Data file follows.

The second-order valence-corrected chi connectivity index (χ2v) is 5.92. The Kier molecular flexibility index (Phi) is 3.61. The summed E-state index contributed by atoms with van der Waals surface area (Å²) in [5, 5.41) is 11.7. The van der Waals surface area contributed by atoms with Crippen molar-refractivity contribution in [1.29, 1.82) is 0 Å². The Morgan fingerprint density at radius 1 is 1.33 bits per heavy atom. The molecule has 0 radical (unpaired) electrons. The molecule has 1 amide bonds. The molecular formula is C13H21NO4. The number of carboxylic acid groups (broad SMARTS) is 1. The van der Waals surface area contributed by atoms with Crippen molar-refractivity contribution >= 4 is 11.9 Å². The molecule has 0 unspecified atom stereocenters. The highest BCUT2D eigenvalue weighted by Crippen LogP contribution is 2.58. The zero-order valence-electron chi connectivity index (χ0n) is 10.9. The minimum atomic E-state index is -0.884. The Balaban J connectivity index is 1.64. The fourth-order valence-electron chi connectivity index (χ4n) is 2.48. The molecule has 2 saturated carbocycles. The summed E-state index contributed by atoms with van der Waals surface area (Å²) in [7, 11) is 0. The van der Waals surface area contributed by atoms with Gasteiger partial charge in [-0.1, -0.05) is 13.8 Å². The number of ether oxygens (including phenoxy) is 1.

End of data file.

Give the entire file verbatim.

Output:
The second-order valence-corrected chi connectivity index (χ2v) is 5.92. The Kier molecular flexibility index (Phi) is 3.61. The summed E-state index contributed by atoms with van der Waals surface area (Å²) in [5, 5.41) is 11.7. The van der Waals surface area contributed by atoms with Crippen molar-refractivity contribution in [1.29, 1.82) is 0 Å². The Morgan fingerprint density at radius 1 is 1.33 bits per heavy atom. The molecule has 0 radical (unpaired) electrons. The molecule has 1 amide bonds. The molecular formula is C13H21NO4. The number of carboxylic acid groups (broad SMARTS) is 1. The van der Waals surface area contributed by atoms with Crippen molar-refractivity contribution >= 4 is 11.9 Å². The molecule has 0 unspecified atom stereocenters. The highest BCUT2D eigenvalue weighted by Crippen LogP contribution is 2.58. The zero-order valence-electron chi connectivity index (χ0n) is 10.9. The minimum atomic E-state index is -0.884. The Balaban J connectivity index is 1.64. The fourth-order valence-electron chi connectivity index (χ4n) is 2.48. The molecule has 2 saturated carbocycles. The summed E-state index contributed by atoms with van der Waals surface area (Å²) in [7, 11) is 0. The van der Waals surface area contributed by atoms with Gasteiger partial charge in [-0.1, -0.05) is 13.8 Å². The number of ether oxygens (including phenoxy) is 1.